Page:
Encinitas Mayor Blakespear announces re-election bid


Encinitas Mayor Catherine Blakespear announces her re-election bid via Facebook Live on Saturday, April 11. (Facebook Live capture)

North Coast Current

Encinitas Mayor Catherine Blakespear took to Facebook Live on Saturday, April 11, to announce her re-election bid in the midst of California’s coronavirus stay-at-home order.

Blakespear’s entry into the race comes at a time when the city faces multiple crises, from the COVID-19 outbreak that has shuttered businesses to a homeless-support program that has drawn the ire of some residents.

“I am a daughter of Encinitas,” Blakespear said in her livestreamed announcement, “and I am a steward of our environment, of our culture, of our people, and of our infrastructure. And I hope that you will support me to continue as Encinitas mayor.”

The official announcement makes the election a two-person race as of now. Encinitas resident Julie Thunder declared her candidacy Jan. 22 during heated public comments at a City Council meeting over a homeless parking program.

The program has been a contentious issue in Encinitas and stands to be a focus leading up to November.

The parking lot, located on Leichtag Commons property formerly part of the Ecke family ranch, is one of four operated by Jewish Family Service in the region. The Encinitas lot aims to accommodate 25 spaces for households living in their cars.

“There is a homelessness epidemic,” Blakespear said in the announcement, noting that it’s a problem reaching coastal communities throughout the state, and in Oregon and Washington. “The notion that Encinitas is somehow going to avoid that is, I think, completely naive and ignorant.”

Blakespear faces vocal opposition.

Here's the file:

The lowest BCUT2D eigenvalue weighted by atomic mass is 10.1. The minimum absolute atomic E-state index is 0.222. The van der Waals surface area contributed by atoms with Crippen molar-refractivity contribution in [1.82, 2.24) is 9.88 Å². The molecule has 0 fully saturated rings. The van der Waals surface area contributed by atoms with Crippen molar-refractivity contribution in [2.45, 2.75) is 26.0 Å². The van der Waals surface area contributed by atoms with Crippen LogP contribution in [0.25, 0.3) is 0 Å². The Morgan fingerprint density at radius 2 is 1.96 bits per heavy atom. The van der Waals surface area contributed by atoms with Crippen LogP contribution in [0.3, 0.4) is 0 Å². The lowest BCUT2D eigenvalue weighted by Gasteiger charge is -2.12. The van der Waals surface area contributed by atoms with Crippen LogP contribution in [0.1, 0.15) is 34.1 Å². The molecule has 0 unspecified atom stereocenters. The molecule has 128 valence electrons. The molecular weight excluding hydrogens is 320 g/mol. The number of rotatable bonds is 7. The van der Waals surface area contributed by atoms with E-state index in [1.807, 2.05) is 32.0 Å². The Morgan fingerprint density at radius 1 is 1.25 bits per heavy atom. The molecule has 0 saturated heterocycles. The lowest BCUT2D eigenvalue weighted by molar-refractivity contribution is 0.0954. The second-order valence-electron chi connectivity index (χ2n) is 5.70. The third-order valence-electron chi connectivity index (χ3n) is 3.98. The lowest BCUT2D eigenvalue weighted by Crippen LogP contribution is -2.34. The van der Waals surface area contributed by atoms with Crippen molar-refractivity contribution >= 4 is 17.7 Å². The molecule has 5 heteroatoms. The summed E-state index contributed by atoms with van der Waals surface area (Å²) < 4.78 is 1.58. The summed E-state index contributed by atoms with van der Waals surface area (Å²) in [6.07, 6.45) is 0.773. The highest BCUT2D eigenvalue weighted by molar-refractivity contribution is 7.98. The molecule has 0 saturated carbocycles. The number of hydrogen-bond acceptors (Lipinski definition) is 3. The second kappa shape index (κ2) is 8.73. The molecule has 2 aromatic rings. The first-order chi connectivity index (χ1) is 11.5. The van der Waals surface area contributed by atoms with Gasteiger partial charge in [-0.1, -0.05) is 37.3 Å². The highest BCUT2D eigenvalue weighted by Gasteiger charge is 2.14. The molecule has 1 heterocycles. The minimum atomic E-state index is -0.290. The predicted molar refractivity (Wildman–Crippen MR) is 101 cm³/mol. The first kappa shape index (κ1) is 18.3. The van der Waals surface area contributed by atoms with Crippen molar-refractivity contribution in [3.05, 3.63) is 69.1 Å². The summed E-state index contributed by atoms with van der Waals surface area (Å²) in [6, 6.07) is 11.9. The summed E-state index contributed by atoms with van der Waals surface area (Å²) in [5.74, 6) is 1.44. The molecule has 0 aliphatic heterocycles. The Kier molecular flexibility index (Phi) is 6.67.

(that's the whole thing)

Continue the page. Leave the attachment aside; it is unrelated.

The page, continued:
The city’s approach to homeless-crisis solutions drew international attention in late February and early March when an Australia-based surf culture website highlighted the parking program. Locally, differing sides on the issue used the story to highlight the divisions the program has caused.

Detractors went on offense as far as two months ago. In late February, an administrator of the 1,500-member Facebook group Encinitas Watchdogs announced the creation of a “black list” of residents who supported the City Council’s homeless initiative, according to group screenshots provided to the North Coast Current. Hours after Blakespear’s announcement, the same administrator stated that “World War 3” had begun, screenshots provided to the North Coast Current showed.

The COVID-19 coronavirus pandemic poses challenges to campaigning, Blakespear noted in her announcement.

“In the age of coronavirus, a campaign cannot be built on going door to door, or speaking at house parties,” she said, explaining the importance of fundraising to reach voters using other methods.

Earlier in the video, Blakespear said that she felt for city residents as they continued to follow physical distancing and stay-at-home orders. Blakespear also said that she continues to receive reports from local businesses that have furloughed or laid off numerous employees.
From housing and the economy to the city’s future post-crisis, Blakespear told viewers that now is a time to reflect on personal habits and perceptions.

“I think of this in terms of my role as the Encinitas mayor and the problems that we confront as a city, and I also think of it in personal terms,” Blakespear said. “Because of the difference of our day-to-day life … we can really ask ourselves questions and shake off that inertia of doing something because that’s the way we’ve always done it.”

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